What are some examples of social facilitation in action? You've probably experienced some of these in your own life or witnessed them among people you know or those in the public sphere. Some examples include the following:

  • A musician/actor/performer who becomes energized by having an audience and does a better performance

  • Finding that you do better work if you go to a library than if you stay at home to study

  • A weightlifter who can lift heavier weights when doing it in front of others versus doing it alone

Related Concepts

Social facilitation is related to several other concepts including the Yerkes-Dodson Law and Social Loafing.

Yerkes-Dodson law

The Yerkes-Dodson law relates to the theory that performance will vary depending on how easy/difficult a task is (or how familiar you are with a task). In other words, for tasks that you know very well and that you have rehearsed, your performance will be enhanced. On the other hand, for tasks that are complex or for which you have no "dominant response," your performance will be lower. If plotted on a graph, this is thought to be like an "upside down U."

In contrast, imagine a situation in which you've barely studied at all for a test. All of a sudden, you are in a high-pressure situation needing to remember facts that you have little grasp of. This adds to your cognitive load, making your performance even worse than it might have been if you were just testing yourself at home.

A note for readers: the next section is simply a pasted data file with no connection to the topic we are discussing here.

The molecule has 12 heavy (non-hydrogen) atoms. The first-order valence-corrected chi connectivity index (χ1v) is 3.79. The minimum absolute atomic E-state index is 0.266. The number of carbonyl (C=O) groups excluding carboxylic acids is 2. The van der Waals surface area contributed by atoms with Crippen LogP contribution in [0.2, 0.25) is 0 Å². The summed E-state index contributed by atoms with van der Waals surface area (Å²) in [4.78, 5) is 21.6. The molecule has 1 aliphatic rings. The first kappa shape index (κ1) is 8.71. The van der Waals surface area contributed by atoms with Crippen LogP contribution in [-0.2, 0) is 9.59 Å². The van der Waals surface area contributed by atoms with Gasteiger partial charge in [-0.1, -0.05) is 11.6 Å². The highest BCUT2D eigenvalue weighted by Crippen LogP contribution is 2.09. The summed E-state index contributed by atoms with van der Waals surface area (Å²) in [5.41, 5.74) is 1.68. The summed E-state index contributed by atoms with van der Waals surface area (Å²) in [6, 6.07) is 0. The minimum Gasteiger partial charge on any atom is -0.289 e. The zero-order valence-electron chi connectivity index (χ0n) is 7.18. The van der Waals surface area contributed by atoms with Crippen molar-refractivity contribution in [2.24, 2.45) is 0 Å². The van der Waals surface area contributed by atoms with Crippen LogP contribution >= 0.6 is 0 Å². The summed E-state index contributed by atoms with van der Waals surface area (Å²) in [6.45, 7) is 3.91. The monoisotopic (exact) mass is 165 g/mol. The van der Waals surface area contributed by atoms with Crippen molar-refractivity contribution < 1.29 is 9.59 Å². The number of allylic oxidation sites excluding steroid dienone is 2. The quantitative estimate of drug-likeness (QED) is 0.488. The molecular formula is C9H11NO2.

Social Loafing

Social loafing is a related but different concept from social facilitation. Social loafing refers to the idea that when a group of people is working together on a task, and no one individual is likely to be the focus (of success or failure), then performance might be decreased overall. This is thought to result because each person feels lower responsibility for the outcome.

Theories on Social Facilitation

We've already touched on the various theories of social facilitation, but we can review these again here all in one place.

Activation Theory

This is the theory proposed by Zajonc, which explains social facilitation as the result of arousal that is triggered by the presence of others (or the perceived evaluation of others).

Alertness Hypothesis

Related to the Activation Theory is the Alertness Hypothesis, which proposes that you become more alert when you have observers and therefore perform better.

Evaluation Apprehension Hypothesis

The Evaluation Apprehension Hypothesis (or Evaluation Approach) posits that it is the evaluation of others that matters rather than just their mere presence.

Self Presentation Theory

Self Presentation Theory asserts that people are motivated to make good impressions with others and maintain a positive self-image. In other words, your performance will only improve when you feel like the audience is evaluating you.

Social Orientation Theory

This theory asserts that people with a positive orientation to social situations will experience social facilitation, whereas those with a negative orientation will experience impairment.